These sites have provided some information on what seems to have occurred near the village of Carancas:

http://livinginperu.com/news/health (scroll down)

The explanation of Peruvian scientists that a meteorite struck and perhaps unearthed some noxious ground gases doesn't seem altogether implausible. There seems to be no independent confirmation that a KH-13 satellite was downed, though there has been speculation that such a satellite's atomic reactor would sicken people. On Sept. 17, two days after the space object's fall, Peru's Diario La Republica reported that victims were suffering from radiation sickness, but the paper doesn't appear to have repeated that onetime claim.

One good story I've seen on the ET strike is by AP's Monte Hayes. That Sept. 19 story can be found at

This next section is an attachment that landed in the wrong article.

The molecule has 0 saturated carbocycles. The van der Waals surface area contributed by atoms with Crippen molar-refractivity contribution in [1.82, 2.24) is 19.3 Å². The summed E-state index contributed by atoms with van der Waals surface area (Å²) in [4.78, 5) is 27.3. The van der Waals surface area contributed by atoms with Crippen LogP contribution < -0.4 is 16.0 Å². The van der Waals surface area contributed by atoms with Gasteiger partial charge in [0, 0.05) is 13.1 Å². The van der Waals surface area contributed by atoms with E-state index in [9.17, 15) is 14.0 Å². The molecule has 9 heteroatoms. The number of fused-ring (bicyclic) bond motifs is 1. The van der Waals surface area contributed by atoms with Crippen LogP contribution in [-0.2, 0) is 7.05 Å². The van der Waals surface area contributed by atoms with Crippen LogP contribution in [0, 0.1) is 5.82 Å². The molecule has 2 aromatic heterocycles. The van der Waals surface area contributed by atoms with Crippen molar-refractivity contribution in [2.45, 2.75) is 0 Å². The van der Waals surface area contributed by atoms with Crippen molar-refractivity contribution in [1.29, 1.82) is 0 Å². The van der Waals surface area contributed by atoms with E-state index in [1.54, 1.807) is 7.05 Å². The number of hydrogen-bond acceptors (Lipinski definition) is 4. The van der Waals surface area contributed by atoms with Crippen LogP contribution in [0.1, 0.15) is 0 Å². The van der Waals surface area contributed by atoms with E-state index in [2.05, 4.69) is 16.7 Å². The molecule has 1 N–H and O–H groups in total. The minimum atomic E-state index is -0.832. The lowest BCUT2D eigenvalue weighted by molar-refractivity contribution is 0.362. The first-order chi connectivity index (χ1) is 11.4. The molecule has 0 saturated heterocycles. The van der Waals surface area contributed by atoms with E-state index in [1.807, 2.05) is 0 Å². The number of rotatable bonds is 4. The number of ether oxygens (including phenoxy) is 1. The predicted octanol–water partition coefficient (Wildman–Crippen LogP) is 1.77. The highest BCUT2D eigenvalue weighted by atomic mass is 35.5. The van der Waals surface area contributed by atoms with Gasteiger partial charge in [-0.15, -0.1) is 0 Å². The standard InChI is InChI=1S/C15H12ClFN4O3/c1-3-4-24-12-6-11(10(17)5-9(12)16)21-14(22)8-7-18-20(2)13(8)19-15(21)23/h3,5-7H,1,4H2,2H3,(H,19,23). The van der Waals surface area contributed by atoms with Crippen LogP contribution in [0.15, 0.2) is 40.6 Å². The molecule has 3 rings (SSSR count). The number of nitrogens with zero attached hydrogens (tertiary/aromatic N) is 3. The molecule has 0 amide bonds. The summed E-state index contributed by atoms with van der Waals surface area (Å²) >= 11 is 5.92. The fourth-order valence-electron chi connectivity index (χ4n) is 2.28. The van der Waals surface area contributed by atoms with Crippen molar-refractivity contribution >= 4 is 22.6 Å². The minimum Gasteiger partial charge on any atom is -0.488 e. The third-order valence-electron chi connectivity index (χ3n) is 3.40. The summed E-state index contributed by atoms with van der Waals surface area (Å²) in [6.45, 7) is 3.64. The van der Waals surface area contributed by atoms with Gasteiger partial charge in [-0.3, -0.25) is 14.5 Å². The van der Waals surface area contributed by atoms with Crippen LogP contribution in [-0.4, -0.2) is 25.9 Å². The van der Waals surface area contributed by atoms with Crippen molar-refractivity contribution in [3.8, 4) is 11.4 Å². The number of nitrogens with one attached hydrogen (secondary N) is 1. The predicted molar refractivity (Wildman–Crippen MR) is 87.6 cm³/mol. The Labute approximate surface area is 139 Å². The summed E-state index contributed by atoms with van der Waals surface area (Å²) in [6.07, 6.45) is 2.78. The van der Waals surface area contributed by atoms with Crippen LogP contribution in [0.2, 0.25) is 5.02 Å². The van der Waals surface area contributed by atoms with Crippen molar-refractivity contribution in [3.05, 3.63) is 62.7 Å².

Without better corroboration, I can't accept the Pravda story as worth anything at this point. In fact, I checked other articles by the writer, Sorcha Faal, and found them to be highly questionable. Her? work fits in well with the Bermuda Triangle genre. It's possible that Faal got her theory from a science minded blogger who early on posted the idea that a KH-13's atomic reactor had caused crater water to boil. (Sorry, I've mislaid that url.)

Shortly after the object crashed six miles from Lake Titicaca, some experts expressed skepticism that a meteorite would have done what it purportedly did. Jose Machare of Peru's Institute of Mining, Metallurgy and Geology told Agence France Presse that the meteorite's impact seemed to have caused water in the crater to boil for about 10 minutes, which contributed to a noxious gray vapor given off from the site, apparently containing traces of arsenic and sulfur. Sickened locals had complained of a sulfuric odor.